Giro d'Italia leader Simon Yates under pressure as final mountain stages ramp up, but he's still in pink with two big days remaining.
After looking flawless so far in this Giro, the Mitchelton-Scott leader wobbled in stage 18 in the first of three straight mountain stages. Yates kept the pink jersey but ceded 28 seconds to his direct rivals.
When asked if it was the first sign of a crack, Yates replied: “Good question. I don’t know. I hope not.”
Yates still brandished lipstick on this cheeks from kisses from the podium girls, but his grip on the pink jersey unraveled by half to 28 seconds.
“I was only bad for one K, so that’s OK,” Yates said. “I am still in the lead, I’m still in front. For me, that’s OK.”
Yates looked vulnerable for the first time in this Giro since capturing the pink jersey on Mount Etna in stage 6.
The mostly flat stage was punctuated by the 14km Prato Nevoso climb on the southern edge of the Italian Alps. It wasn’t steep until the final few kilometers, but the long, fast climb put Yates on his back foot with just days to go in this Giro.
“I couldn’t close the gap. I was really tired and I couldn’t respond to the attacks, that’s OK, that’s OK,” said Yates, as if trying to convince himself. “For sure today was not a super day for me, as in the parcours. The next few days suit me much more.”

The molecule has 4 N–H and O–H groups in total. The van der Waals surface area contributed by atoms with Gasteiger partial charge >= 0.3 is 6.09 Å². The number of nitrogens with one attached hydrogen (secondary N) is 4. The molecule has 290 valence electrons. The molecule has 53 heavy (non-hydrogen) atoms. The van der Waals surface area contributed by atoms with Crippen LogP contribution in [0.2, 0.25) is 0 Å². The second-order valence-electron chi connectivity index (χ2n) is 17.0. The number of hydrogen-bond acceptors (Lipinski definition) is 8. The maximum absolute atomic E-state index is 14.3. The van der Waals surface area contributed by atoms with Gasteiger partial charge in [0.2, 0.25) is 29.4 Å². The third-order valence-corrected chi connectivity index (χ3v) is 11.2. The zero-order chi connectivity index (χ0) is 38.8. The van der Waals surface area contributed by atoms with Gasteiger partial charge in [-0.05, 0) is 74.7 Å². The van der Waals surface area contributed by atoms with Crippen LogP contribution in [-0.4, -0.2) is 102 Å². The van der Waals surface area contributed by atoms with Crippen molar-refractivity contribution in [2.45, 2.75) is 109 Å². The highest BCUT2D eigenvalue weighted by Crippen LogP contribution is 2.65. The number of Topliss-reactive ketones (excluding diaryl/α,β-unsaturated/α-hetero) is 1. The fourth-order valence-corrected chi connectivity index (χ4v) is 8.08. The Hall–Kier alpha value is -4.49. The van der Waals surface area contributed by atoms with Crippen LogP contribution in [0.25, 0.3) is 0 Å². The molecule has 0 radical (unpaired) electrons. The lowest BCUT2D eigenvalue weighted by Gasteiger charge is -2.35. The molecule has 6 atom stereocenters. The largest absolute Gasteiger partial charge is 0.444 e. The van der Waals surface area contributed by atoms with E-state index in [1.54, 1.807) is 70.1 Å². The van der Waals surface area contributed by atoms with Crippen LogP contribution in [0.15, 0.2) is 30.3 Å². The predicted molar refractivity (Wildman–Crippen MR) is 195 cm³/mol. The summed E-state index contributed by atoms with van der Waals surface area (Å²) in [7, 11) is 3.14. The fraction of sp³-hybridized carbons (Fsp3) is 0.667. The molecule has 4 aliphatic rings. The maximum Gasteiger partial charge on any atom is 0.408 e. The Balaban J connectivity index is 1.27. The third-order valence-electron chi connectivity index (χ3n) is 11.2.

Arch-rival Tom Dumoulin (Sunweb) attacked with about 2km to go, a move that Yates initially covered. Four-time defending Tour de France champion Chris Froome (Sky) then pounced, drawing out Dumoulin and Dominico Pozzovivo (Bahrain-Merida). The trio pulled clear and a haggard Yates did his best to limit his losses.
Mitchelton-Scott riders didn’t know what happened until they crossed the line at the Prato Nevoso summit. Soigneurs whispered the news, and riders reacted with a mix of relief and surprise.
“I sat up there at the bottom to save my legs for tomorrow. I really don’t know what happened,” said key helper Jack Haig. “Everyone is quite tired at this point. Yates had to go deep in the time trial, and if it’s his first bad day he’s had in the entire Giro, to lose 20 seconds, it’s a good outcome.”
Colombian climber Esteban Chaves tried to calm down journalists hovering around the finish line eager for a choice quote after the day’s drama.
“We still have the pink jersey and that is the most important to still have the lead. The team is very motivated,” Chaves told Colombian TV. “What is clear is that Yates is calm. He also has the experience in big races. He knows he has the entire team around him.”
Yates might have taken some lumps, but he defended pink. He said he was marking Dumoulin, his most direct rival, and not so worried about what Froome and Pozzovivo were doing.
“Froome is still a long way down. I was watching Dumoulin,” Yates said. “I said from the beginning [Froome] was never out of it. He said he was going to fight all the way to Rome, and that is what he has shown now. I never doubted him for one minute. For me, it’s not a surprise.”
Yates is hoping to avoid more surprises. He’s hoping the more mountainous stages in Friday’s and Saturday’s summit finales in the Alps to close out the Giro see him back at his Giro best.
“Tomorrow sees many more passes and longer climbs that suit me much more,” Yates said. “I am much more confident about tomorrow and the next day than I was about today.”